Back in the Days of Ben Polay

by Bill McKeon

"Are you a meshuggener?" he asked me, looking over the top of his reading glasses.

"No, I'm not crazy," I said, wondering what I had done wrong. It was 1968, I was 17 years old, and 2732 Gerritsen Avenue was home to Polay & Son, the finest variety store and toy emporium in Brooklyn. Ben Polay, proprietor, was obviously upset.

"No marbles," he said. "Take them back to the stockroom. We don't sell marbles."

Look who's calling who a meshuggener, I thought. This is a toy store isn't it? What was I supposed to do with the case of marbles in the stockroom, eat them?

Ben composed himself and told me about the young teens who had been shooting marbles through store windows using homemade slingshots. Maybe he wasn't so crazy after all, I thought.

When he wasn't protecting the local merchants from the teenagers, Ben was protecting the teenagers from themselves. "You don't need glue with the 79-cent models, they snap together," he said, studying the faces of the two young teenage boys standing at the counter.

"We'll get something else," the taller boy said. The two boys walked back to where the models were and swapped three 79-cent model-car kits for three 99-cent model-airplane kits. Back at the cash register they asked for three tubes of glue.

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"These are small models," Ben explained. "One tube of glue will be more than enough for all three of them." When they tried to argue their case, Ben confiscated the models saying he couldn't sell them because they were defective. The boys stormed out of the store in a huff. "Did you see their eyes?" he asked me. "They throw away the models and squeeze the glue into the bag. Then they cover their nose and mouth with the bag and inhale the fumes. Two neighborhood kids have died already."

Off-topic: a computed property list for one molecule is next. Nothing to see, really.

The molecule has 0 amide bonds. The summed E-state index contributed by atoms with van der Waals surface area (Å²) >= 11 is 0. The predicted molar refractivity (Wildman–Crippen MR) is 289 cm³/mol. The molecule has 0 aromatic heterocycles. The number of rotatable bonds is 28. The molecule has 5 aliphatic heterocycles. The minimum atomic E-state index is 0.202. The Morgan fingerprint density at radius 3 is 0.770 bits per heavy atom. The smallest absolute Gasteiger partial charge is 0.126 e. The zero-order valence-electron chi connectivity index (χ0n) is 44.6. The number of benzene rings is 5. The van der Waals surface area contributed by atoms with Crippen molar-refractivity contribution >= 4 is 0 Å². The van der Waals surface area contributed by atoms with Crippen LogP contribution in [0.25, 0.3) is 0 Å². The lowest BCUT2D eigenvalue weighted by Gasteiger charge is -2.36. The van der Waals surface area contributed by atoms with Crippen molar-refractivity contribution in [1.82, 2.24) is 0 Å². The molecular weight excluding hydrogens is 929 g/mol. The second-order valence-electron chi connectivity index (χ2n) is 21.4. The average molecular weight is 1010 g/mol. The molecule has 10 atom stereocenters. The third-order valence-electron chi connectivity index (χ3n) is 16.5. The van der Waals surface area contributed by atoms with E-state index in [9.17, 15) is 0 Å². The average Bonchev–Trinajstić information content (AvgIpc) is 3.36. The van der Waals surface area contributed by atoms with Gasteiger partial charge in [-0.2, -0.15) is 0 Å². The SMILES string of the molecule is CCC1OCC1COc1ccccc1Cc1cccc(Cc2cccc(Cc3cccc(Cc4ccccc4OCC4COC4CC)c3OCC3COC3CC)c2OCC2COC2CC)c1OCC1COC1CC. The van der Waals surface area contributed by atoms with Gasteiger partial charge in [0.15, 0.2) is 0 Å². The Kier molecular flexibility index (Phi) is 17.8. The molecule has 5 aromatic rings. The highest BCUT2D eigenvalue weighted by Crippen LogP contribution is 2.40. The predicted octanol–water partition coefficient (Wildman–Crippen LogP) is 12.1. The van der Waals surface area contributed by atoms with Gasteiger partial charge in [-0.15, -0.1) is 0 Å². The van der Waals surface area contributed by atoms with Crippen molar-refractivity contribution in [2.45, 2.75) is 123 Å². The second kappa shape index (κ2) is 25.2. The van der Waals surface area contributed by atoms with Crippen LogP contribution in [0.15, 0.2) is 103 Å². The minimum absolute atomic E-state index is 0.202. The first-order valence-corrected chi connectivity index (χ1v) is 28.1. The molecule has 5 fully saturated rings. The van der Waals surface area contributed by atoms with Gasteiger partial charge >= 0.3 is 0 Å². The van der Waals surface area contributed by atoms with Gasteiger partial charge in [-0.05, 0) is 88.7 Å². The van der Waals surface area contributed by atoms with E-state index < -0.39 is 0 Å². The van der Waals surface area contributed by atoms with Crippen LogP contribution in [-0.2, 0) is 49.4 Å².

Some days Ben concentrated more energy on things that didn't generate business than things that did. In 1968 it seemed like everybody in Brooklyn smoked cigarettes. But Ben wouldn't sell cigarettes. He was a reformed smoker and he had a lecture ready for anybody who came looking for tobacco. "Are you meshuggah? Do you know what that stuff does to your lungs?" I had to admire him. The people he preached to were going to buy cigarettes somewhere anyway, and he probably lost a small fortune in sales practicing what he preached.

In spite of all the people Ben sent away empty-handed, business was good. On special occasions, like the first day of school, people packed the store to buy school supplies. Sometimes the store was so crowded, students desperately in need of a compass or a protractor waited outside for a chance to squeeze in. Customers stacked their purchases on the counter and we totaled up each sale by hand, writing in pencil on brown paper bags. "When you carry a number, circle it so the customer doesn't think we added an extra item to the bill," Ben would say.

No matter what season it was, the store had to be in tip-top shape. There was always a shelf to stock, a bicycle to put together, or a window to wash. On weekends, Ben would buy lunch and we would stand at the counter and eat. "Did you ever notice there are no chairs in the store?" Ben asked me one day. "Do you know why that is? I told him I didn't know. "Because people sit in them and no work gets done," he said.